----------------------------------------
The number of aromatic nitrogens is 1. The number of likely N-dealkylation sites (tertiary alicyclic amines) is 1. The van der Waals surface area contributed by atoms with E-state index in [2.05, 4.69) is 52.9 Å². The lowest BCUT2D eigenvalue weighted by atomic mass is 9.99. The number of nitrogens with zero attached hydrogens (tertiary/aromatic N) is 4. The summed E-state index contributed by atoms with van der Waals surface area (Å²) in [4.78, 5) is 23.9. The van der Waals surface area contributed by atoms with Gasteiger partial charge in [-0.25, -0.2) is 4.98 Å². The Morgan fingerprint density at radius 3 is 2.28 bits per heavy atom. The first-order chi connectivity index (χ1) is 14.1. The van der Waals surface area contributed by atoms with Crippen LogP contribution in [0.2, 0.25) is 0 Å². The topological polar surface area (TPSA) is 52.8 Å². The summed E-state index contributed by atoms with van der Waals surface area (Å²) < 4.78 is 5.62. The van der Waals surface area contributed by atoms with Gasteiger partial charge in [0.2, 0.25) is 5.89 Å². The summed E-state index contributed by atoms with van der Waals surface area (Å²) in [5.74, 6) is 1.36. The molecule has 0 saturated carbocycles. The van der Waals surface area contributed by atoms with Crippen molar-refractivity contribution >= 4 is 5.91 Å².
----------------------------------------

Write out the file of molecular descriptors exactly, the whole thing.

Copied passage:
The number of aromatic nitrogens is 1. The number of likely N-dealkylation sites (tertiary alicyclic amines) is 1. The van der Waals surface area contributed by atoms with E-state index in [2.05, 4.69) is 52.9 Å². The lowest BCUT2D eigenvalue weighted by atomic mass is 9.99. The number of nitrogens with zero attached hydrogens (tertiary/aromatic N) is 4. The summed E-state index contributed by atoms with van der Waals surface area (Å²) in [4.78, 5) is 23.9. The van der Waals surface area contributed by atoms with Gasteiger partial charge in [-0.25, -0.2) is 4.98 Å². The Morgan fingerprint density at radius 3 is 2.28 bits per heavy atom. The first-order chi connectivity index (χ1) is 14.1. The van der Waals surface area contributed by atoms with Crippen LogP contribution in [0.2, 0.25) is 0 Å². The topological polar surface area (TPSA) is 52.8 Å². The summed E-state index contributed by atoms with van der Waals surface area (Å²) < 4.78 is 5.62. The van der Waals surface area contributed by atoms with Gasteiger partial charge in [0.2, 0.25) is 5.89 Å². The summed E-state index contributed by atoms with van der Waals surface area (Å²) in [5.74, 6) is 1.36. The molecule has 0 saturated carbocycles. The van der Waals surface area contributed by atoms with Crippen molar-refractivity contribution >= 4 is 5.91 Å².